Making Mistakes


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Tours - France - wielrennen - cycling - radsport - cyclisme - crash Yukiya Arashiro (Japan / Team Europcar) pictured during the 100th Tour de France 2013 stage-12 from FougËres to Tours - photo Pool/LE/Cor Vos © 2013

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In 2010, Ross Morrison McGill founded @TeacherToolkit from a simple Twitter account through which he rapidly became the 'most followed teacher on social media in the UK'. In 2015, he was nominated as one of the '500 Most Influential People in Britain' by The Sunday...
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Do teachers who make mistakes, become better teachers?

For the past 25 years, I’ve been teaching in the classroom in some capacity. What I mean by this, is now working as a deputy headteacher, I still teach, but not as much as I used to.

In this post, I offer the analogy of cycling and teaching and how practise makes for a better teacher. I wonder if I make more mistakes as an experienced teacher, or I am less likely to take risks in the classroom …

If you’re not making mistakes, you’re not doing anything. I’m positive a doer makes mistakes.” ~ John Wooden

At the age of 18, I started practising teaching in my non-contact lessons as a sixth former, preparing my way ahead for an intense 4-years away from home. Moving 250 miles away from home to live, study and teach in South London to work in a variety of school settings, I now find myself twenty-five years later still doing what I set out to do. I may not teach as much as I used to – and I question if I am as good as I once consider myself to have been – during a time when I once taught 20 lessons a week for over a decade.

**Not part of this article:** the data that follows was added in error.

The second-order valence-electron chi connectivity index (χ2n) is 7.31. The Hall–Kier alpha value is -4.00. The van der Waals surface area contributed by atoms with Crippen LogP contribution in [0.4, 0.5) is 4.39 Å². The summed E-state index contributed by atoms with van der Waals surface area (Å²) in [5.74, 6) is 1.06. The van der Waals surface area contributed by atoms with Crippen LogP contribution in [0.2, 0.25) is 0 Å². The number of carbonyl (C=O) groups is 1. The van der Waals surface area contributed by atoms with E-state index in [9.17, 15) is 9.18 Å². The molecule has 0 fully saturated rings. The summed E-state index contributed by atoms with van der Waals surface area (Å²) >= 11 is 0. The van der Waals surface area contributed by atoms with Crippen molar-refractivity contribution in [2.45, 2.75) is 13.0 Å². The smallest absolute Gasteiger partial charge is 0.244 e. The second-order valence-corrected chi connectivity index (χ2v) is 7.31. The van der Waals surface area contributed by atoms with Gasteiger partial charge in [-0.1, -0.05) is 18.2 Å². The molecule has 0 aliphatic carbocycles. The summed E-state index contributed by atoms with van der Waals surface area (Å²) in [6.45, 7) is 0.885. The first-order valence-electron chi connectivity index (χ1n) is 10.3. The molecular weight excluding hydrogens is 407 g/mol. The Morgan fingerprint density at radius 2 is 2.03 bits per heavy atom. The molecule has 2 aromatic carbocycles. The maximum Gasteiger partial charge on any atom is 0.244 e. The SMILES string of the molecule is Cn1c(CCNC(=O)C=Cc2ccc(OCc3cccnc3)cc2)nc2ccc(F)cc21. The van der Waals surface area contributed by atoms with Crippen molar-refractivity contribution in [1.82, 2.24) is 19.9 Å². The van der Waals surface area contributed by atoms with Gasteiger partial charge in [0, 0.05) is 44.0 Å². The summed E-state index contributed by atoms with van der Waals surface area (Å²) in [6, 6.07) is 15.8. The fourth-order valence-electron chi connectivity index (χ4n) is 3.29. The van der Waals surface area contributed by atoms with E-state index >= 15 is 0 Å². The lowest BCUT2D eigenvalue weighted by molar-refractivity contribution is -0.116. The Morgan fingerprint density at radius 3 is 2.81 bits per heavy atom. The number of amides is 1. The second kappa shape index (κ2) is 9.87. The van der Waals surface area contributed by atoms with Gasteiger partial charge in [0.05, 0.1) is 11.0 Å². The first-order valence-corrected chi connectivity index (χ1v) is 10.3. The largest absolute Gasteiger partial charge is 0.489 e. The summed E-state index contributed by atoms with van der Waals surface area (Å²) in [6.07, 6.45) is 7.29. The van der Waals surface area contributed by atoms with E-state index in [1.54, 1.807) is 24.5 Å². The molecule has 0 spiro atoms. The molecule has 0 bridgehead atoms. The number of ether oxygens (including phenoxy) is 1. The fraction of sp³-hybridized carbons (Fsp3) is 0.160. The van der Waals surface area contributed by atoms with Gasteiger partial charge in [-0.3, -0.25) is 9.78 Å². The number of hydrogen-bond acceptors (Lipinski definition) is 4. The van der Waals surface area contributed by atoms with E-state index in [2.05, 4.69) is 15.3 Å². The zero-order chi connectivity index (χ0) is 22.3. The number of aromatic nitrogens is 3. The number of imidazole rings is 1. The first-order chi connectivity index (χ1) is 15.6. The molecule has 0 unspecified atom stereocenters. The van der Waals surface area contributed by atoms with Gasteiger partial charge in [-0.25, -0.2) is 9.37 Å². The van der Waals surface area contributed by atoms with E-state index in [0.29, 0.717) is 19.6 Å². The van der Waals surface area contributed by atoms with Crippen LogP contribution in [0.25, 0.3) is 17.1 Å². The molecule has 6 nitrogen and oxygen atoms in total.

However, I’m still doing it and reflecting on how my mistakes have made me even better.

Riding a bicycle:

At about the same time all those years ago, roughly at the age of 15, I started to watch the Tour de France and have continued to do so every summer. In my teenage years, I’d cycle about 50 miles a week (or more) up and down the hills of the Rhondda Valley in South Wales. I’d dream of winning the ‘yellow jersey’ as I mimicked the likes of Pedro Delgado, Greg LeMond, Miguel Indurain, Laurent Fignon and Sean Yates …

shutterstock_150825755 PORT DE PAILHERES,FRANCE- JUL 6:The peloton climbing the road to Col de Pailheres in Pyrenees Mountains during the stage 8 of the 100 edition of Le Tour de France on 6 July 2013.

Image: Shutterstock

My bike may not be evident anymore (or at least for now until my son asks for his first bike), but the dreams of winning ‘Le Tour’ are still intact …

Working solo …

In the mid-1980s, I’d cycle pass the occasional groups of riders, huddled into teams, training and tinkering with their bicycles on the roadside as I whizzed by at 35 miles-per-hour (sometimes 40!). My state-of-the-art odometer would measure my mileage and speed and the sensation of being out on the road felt great!

However, I never had the confidence to join a cycling team. I was happy to train on my own, deep in my own thoughts with my destination and journey etched in my mind.

Fast-forward 5 years and as a young teacher, training at first in a mixture of private and state schools, I was free to teach in my own way with the support of a colleague not too far away from my classroom. Ofsted were the last thing on my mind (and coincidentally just being established) and the expertise of my head of department and a good scheme of work were everything a new teacher needed.

Over the 2-4 month placements, once every 4 years, I reflected on my teaching practice in a professional journal (see Memoirs of a Teacher) to understand what worked and what could be improved in my classroom.

At this time in the early 90s, moving to live in London was an exciting experience. I had left my racing bike at our family home and my mother and father dropped me off at Raymont Hall, Goldsmiths College. Tears rolling down my father’s eyes, this was the ‘true’ beginning of my career in teaching.

I was going solo …

For the next 4 years, everything I was now doing, was focused on becoming the best teacher I could be.